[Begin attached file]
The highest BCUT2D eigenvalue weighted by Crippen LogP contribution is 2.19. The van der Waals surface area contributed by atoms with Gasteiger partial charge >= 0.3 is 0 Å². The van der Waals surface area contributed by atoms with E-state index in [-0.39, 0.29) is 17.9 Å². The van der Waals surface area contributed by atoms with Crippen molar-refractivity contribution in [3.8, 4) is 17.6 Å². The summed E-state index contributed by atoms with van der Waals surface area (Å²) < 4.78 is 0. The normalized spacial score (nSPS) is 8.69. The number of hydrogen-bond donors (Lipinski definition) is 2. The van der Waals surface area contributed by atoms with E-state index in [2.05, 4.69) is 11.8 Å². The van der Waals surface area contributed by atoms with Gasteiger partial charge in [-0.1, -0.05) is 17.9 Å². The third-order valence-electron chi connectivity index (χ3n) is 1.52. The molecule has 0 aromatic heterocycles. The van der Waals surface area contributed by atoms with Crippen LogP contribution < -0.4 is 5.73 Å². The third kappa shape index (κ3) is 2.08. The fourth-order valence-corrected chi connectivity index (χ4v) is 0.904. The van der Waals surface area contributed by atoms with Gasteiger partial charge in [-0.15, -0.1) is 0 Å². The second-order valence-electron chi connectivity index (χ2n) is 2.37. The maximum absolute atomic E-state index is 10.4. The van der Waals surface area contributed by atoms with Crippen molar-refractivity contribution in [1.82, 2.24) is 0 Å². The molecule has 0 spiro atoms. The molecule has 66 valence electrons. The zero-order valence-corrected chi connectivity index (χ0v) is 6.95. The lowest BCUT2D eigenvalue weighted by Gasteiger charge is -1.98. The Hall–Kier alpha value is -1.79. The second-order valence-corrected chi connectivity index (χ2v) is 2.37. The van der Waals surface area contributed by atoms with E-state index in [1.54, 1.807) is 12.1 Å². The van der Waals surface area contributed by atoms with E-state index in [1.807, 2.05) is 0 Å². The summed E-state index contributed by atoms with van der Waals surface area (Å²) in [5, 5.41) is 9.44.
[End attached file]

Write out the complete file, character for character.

The highest BCUT2D eigenvalue weighted by Crippen LogP contribution is 2.19. The van der Waals surface area contributed by atoms with Gasteiger partial charge >= 0.3 is 0 Å². The van der Waals surface area contributed by atoms with E-state index in [-0.39, 0.29) is 17.9 Å². The van der Waals surface area contributed by atoms with Crippen molar-refractivity contribution in [3.8, 4) is 17.6 Å². The summed E-state index contributed by atoms with van der Waals surface area (Å²) < 4.78 is 0. The normalized spacial score (nSPS) is 8.69. The number of hydrogen-bond donors (Lipinski definition) is 2. The van der Waals surface area contributed by atoms with E-state index in [2.05, 4.69) is 11.8 Å². The van der Waals surface area contributed by atoms with Gasteiger partial charge in [-0.1, -0.05) is 17.9 Å². The third-order valence-electron chi connectivity index (χ3n) is 1.52. The molecule has 0 aromatic heterocycles. The van der Waals surface area contributed by atoms with Crippen LogP contribution < -0.4 is 5.73 Å². The third kappa shape index (κ3) is 2.08. The fourth-order valence-corrected chi connectivity index (χ4v) is 0.904. The van der Waals surface area contributed by atoms with Gasteiger partial charge in [-0.15, -0.1) is 0 Å². The second-order valence-electron chi connectivity index (χ2n) is 2.37. The maximum absolute atomic E-state index is 10.4. The van der Waals surface area contributed by atoms with Crippen molar-refractivity contribution in [1.82, 2.24) is 0 Å². The molecule has 0 spiro atoms. The molecule has 66 valence electrons. The zero-order valence-corrected chi connectivity index (χ0v) is 6.95. The lowest BCUT2D eigenvalue weighted by Gasteiger charge is -1.98. The Hall–Kier alpha value is -1.79. The second-order valence-corrected chi connectivity index (χ2v) is 2.37. The van der Waals surface area contributed by atoms with E-state index in [1.54, 1.807) is 12.1 Å². The van der Waals surface area contributed by atoms with E-state index in [1.807, 2.05) is 0 Å². The summed E-state index contributed by atoms with van der Waals surface area (Å²) in [5, 5.41) is 9.44.